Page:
Alibi V.13 No.16 • April 15-21, 2004 

Music to Your Ears

Alibi Spring Crawl 2004 is just around the bend (Saturday, April 24, in the heart of Downtown), so the time has come to convey a little information as roughly 12,000 of you gear up for the first major event of spring. As reported two weeks ago, this year's Spring Crawl will feature two national acts: Detroit '80s rockers The Romantics and San Francisco psych-rockers The Brian Jonestown Massacre. In Crawls to come, we'll gradually invite more national acts in an effort to diversify and attract regional and national attention to the events. But rest assured that the Crawls will always emphasize local music. ... Please note that wristband prices have increased on day of show to $20. Do the smart thing and get your cheap, all-access (with valid and proper I.D.) passes in advance through Saturday, April 23, at noon in one of four exciting, convenient ways: buy them on the Alibi website HERE; buy them at Natural Sound in Nob Hill (255-8295); buy them at Alibi Headquarters (411 Central NW); or by them from Ticketmaster (www.ticketmaster.com or 883-7800). Beginning at 12:01 p.m. on Saturday, April 24, a wristband you could have purchased for just 15 bucks will cost you an Andrew Jackson. Pick up next week's issue, on stands Thursday, April 22, for all the details, complete venue schedules, maps, guides and all the Alibi Spring Crawl-related news you'll need. Now, go buy a wristband and prepare to join the fun!

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Blue Note

Since the mid-'70s when guitarist Little Charlie Baty and harmonicist Rick Estrin first teamed up, Little Charlie and the Nightcats have been spreading their unique combination of Chicago blues, Texas swing, rockabilly—even surf music—across the States and Europe. And since the release of All the Way Crazy, their Alligator Records debut in 1987, the band have garnered raves from critics and fans alike, as well as a handful of Grammy nominations and a W.C. Handy award along the way. They've served as backing band for contemporary blues legend John Hammond on two phenomenal blues recordings and have toured with everyone from Robert Cray to the Allman Brothers.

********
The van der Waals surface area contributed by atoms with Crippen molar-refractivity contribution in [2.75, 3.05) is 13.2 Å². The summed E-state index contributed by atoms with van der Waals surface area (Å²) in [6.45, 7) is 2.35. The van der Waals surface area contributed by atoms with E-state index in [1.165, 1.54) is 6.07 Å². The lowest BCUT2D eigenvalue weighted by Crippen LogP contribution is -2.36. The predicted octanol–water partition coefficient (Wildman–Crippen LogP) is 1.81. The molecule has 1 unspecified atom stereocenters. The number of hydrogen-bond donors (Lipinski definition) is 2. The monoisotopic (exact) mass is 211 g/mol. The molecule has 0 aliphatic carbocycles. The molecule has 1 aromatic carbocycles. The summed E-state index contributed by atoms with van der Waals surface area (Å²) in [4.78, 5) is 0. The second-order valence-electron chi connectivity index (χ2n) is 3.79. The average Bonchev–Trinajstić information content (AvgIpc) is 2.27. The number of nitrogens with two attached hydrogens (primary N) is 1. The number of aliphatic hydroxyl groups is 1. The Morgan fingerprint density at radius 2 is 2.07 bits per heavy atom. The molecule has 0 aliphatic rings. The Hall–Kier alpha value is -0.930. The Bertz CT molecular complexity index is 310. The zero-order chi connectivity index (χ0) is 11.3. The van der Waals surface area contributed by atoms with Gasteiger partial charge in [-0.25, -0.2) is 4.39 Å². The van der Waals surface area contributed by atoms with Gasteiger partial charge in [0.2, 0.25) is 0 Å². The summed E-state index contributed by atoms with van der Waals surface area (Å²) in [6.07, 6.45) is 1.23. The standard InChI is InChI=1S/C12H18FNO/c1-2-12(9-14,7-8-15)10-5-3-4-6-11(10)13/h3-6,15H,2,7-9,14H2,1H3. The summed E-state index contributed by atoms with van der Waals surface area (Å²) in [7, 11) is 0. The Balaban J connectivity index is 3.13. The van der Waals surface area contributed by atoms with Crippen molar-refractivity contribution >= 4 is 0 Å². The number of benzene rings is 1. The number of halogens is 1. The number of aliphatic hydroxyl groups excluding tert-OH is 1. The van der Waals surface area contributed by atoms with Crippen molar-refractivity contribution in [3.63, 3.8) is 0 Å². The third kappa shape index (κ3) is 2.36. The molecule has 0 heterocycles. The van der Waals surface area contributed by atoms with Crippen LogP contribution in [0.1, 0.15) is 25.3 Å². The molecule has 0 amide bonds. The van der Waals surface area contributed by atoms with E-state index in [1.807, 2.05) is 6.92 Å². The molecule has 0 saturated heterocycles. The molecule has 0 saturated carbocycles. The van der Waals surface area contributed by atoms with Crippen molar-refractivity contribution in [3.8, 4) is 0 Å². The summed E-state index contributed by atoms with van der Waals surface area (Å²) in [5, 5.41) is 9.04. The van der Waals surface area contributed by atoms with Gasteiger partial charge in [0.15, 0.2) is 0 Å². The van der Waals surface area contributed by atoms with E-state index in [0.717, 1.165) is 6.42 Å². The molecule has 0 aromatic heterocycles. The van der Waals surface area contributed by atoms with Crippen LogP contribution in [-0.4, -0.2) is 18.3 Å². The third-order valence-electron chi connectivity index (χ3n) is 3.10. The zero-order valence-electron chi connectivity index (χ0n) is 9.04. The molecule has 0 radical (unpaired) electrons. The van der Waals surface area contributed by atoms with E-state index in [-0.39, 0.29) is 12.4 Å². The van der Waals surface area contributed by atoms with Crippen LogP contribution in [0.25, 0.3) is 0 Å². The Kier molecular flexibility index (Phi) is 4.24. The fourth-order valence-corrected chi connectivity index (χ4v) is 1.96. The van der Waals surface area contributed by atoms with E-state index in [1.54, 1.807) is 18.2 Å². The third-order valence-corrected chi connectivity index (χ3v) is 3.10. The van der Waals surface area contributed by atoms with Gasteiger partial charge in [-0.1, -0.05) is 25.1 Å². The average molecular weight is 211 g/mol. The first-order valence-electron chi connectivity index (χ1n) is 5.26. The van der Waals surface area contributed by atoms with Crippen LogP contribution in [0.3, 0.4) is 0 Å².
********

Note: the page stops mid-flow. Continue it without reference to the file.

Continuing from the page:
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Music Magnified

Railroad Earth

Friday, April 16; Stella Blue (21 and over, 9 p.m.): When you think of bluegrass, your mind is drawn across the turnpike into the Delaware River Valley in the heart of New Jersey. OK, so New Jersey's among the last places in America you'd look if you were seeking the best newgrass jam band in the country, but it turns out that the Garden State is the birthplace of that very band: Railroad Earth. The sextet features some of the finest bluegass musicians working today, evidenced by recent invitations to play at some of the most prestigious bluegrass festivals in the world—Telluride and Grey Fox.

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Music Magnified

Amjad Ali Khan

Sunday, April 18; Lensic Performing Arts Center (Santa Fe, all ages, 7 p.m.)/Thursday, April 22; Outpost Performance Space (all ages, 7 p.m.): Perhaps the only thing more amazing than listening to sarod master Amjad Ali Khan play his instrument in a setting of traditional accompaniment is listening to him trade licks with jazz virtuoso guitarist Charlie Byrd. Khan's collaboration with Byrd speaks to his ability to play exceptionally in any situation on an instrument that remains largely enigmatic to Westerners. The sarod is a 19-string fretless lute-like device made of teak wood and metal indigenous to India, where Khan is acknowledged as one of India's finest classical musicians and the foremost exponent of the sarod.